SHOULD someone inheriting money be entitled to the interest that has accrued on that inheritance during the time it is held by the lawyer handling the estate?
The answer is not so straightforward as one might imagine, as chartered accountant Jim Clarke of Ayr discovered after his mother passed away last year.
As The Herald reports today, the estate was worth around £240,000, much of which was held by his solicitor for six months. Yet when the estate was finally settled, Mr Clarke was told he would get no interest because of a little-known ruling by the Law Society of Scotland in November 2011. This allows legal firms to keep interest earned on invested estates if it comes to less than £100. Mr Clarke was informed that the accrued interest amounted to just £67, because it was saved in an account that earned a paltry 0.25% interest. Mr Clarke estimates that he could have earned £400 interest on the same funds over the same timespan.
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Though his complaint to the Scottish Legal Complaints Commission was rejected, Mr Clarke is right to raise this issue because there would appear to be a conflict of interest in such cases.
Nobody is suggesting that his solicitors broke any rule or acted illegally. Nevertheless, as he points out, there appears to be a perverse incentive at work here. In fact, the incentive for solicitors is to minimise the return on the money in clients' accounts, so that it earns less than £100 interest and they can pocket the money themselves. The Law Society of Scotland talks of these arrangements being subject to "rigorous rules" but the arrangements in Scotland for handling the interest on clients' money appear to be less stringent than those that apply in England and Wales, following the 2007 Legal Services Act. South of the Border regulations stipulate that clients should be aware of the terms of a company's interest policy. And though a "de minimis" rule can be applied to interest, the suggested threshold is £20 on accounts opened in clients' names.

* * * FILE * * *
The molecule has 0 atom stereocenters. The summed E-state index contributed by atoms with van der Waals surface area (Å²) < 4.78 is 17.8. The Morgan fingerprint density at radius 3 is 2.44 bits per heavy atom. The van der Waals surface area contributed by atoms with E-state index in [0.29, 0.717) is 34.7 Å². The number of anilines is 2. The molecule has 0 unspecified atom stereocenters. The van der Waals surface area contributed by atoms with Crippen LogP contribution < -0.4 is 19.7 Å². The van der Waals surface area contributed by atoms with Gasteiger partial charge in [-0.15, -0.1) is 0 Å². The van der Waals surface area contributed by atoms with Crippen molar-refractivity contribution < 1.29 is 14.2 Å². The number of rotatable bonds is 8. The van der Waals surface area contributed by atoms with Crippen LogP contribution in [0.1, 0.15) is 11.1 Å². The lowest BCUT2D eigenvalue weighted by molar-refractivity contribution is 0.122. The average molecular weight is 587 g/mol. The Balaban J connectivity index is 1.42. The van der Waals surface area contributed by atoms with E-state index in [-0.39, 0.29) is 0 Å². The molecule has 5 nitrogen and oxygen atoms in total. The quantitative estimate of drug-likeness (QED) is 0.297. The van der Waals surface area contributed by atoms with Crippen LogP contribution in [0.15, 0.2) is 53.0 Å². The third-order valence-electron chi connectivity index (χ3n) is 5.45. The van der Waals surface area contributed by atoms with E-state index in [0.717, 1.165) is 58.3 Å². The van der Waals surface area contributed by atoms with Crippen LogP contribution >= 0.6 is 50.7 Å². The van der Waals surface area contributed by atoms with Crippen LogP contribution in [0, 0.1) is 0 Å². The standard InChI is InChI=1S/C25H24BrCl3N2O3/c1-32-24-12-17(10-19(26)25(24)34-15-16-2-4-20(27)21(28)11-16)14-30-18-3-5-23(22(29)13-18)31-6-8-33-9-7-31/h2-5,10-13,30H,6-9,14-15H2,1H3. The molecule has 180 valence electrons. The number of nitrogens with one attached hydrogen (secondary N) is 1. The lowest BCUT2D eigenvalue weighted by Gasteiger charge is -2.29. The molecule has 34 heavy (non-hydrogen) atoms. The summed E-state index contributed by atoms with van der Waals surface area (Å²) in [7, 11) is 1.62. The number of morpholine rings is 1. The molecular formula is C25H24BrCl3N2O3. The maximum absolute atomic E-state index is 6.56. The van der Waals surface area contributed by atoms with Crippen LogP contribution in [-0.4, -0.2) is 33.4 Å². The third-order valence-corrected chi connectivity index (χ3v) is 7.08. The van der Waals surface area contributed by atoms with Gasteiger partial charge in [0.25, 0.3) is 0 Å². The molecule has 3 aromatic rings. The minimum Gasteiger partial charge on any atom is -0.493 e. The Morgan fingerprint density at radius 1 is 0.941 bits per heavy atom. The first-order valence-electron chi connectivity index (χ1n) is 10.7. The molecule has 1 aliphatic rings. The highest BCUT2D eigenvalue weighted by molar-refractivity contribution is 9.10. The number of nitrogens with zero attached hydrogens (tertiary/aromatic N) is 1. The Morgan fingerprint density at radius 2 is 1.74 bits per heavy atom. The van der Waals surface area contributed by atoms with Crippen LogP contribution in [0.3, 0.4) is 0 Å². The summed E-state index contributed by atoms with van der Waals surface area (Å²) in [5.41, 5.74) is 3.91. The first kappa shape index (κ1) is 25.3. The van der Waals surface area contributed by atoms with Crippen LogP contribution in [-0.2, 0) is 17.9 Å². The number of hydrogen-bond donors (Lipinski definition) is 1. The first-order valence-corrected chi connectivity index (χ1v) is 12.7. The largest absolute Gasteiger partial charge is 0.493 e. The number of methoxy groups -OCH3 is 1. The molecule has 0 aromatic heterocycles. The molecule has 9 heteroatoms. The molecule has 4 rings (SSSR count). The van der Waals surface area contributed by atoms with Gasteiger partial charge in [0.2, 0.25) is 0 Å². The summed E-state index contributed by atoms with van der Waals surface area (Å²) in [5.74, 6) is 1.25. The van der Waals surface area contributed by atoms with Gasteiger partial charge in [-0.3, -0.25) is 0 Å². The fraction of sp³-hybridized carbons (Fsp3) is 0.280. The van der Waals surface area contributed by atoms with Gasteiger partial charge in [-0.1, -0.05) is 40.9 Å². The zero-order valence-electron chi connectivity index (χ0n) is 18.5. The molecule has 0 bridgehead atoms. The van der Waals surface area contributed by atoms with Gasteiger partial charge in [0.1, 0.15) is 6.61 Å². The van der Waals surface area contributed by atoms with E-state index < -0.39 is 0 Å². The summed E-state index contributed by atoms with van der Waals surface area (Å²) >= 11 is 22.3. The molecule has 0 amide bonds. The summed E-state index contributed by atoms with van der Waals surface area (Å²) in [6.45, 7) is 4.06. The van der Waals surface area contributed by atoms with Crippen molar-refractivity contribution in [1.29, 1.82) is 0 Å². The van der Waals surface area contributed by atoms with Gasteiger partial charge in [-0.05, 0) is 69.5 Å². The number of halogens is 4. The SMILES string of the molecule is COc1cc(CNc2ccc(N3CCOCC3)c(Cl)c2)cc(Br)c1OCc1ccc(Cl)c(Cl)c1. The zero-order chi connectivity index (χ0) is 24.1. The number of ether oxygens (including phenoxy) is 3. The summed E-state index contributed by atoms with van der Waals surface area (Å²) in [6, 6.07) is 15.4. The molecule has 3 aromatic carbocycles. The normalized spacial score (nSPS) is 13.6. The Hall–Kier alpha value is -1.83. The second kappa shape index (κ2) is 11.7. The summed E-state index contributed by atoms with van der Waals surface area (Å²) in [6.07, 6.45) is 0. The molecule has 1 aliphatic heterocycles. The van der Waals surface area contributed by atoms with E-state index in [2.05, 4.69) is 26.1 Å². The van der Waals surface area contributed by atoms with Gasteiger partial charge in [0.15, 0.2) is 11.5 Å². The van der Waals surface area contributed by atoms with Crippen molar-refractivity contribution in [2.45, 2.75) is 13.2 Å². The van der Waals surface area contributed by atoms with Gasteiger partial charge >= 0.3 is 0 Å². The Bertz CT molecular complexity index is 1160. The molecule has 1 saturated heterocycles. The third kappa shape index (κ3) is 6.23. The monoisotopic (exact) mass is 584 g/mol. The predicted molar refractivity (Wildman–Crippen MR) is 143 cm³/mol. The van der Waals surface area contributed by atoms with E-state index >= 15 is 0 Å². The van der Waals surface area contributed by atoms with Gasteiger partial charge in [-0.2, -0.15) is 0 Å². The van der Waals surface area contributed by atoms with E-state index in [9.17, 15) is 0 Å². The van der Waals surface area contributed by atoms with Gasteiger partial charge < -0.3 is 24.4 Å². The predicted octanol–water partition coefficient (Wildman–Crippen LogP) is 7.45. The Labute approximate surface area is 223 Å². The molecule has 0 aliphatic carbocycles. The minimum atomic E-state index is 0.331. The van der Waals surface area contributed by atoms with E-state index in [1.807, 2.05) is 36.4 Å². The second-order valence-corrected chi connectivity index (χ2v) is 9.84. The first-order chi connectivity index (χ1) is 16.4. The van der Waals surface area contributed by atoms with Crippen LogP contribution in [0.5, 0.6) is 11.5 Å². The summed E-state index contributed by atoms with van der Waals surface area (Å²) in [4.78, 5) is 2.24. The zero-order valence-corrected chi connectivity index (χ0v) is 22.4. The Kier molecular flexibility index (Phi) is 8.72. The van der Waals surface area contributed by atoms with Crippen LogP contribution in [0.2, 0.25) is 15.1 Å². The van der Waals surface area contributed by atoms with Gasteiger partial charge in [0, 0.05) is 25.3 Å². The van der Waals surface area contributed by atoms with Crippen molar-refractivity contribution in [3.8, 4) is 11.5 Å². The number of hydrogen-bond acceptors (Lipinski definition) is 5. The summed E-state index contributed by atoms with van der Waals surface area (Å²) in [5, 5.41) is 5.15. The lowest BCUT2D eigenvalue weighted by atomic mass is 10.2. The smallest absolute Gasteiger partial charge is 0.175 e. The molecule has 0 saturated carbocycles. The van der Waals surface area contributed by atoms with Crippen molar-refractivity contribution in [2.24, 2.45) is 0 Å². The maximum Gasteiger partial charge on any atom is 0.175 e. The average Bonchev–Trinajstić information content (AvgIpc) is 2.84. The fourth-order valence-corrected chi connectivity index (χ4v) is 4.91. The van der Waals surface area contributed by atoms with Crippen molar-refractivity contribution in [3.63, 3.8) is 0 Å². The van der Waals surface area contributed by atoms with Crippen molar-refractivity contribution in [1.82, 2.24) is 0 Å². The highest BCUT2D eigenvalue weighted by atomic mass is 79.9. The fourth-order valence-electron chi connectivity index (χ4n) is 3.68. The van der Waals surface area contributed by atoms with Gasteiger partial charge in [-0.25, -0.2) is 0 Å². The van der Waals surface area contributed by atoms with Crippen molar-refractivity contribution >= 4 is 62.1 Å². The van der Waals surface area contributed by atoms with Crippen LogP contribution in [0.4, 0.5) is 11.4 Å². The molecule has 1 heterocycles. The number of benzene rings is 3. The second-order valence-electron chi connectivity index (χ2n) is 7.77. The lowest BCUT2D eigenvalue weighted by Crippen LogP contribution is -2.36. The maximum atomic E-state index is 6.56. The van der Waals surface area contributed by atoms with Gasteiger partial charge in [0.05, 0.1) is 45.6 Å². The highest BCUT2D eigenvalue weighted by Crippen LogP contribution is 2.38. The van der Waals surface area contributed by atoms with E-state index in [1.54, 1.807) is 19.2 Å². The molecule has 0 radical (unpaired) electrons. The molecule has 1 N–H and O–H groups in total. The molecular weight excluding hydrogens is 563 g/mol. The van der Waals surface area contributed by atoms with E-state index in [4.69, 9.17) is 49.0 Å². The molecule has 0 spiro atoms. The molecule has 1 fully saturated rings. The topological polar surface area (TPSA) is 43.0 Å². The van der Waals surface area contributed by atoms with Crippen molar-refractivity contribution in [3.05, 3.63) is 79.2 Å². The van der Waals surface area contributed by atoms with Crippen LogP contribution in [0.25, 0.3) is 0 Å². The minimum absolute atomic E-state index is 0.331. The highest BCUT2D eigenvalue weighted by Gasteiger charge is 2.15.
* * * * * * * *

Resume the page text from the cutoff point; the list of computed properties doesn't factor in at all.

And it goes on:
The Law Society of Scotland suggests the interest retained by legal firms is "to ease administrative processes and associated costs of setting up an individual account for every client". However, surely it would be clearer and fairer to make a set charge for this, if necessary, and itemise it on the client's account.
Clients should not be expecting the highest interest rate obtainable, as such accounts need to be of the instant access variety, but nor is the lowest rate of interest appropriate. This matter warrants further scrutiny since two-thirds of householders are now homeowners and the typical value of an estate is between £150,000 and £250,000. These small sums of interest should not be a nice little earner for solicitors. Legal firms should have a written policy on payment of interest that provides a fair outcome and they should ensure that clients know the rules.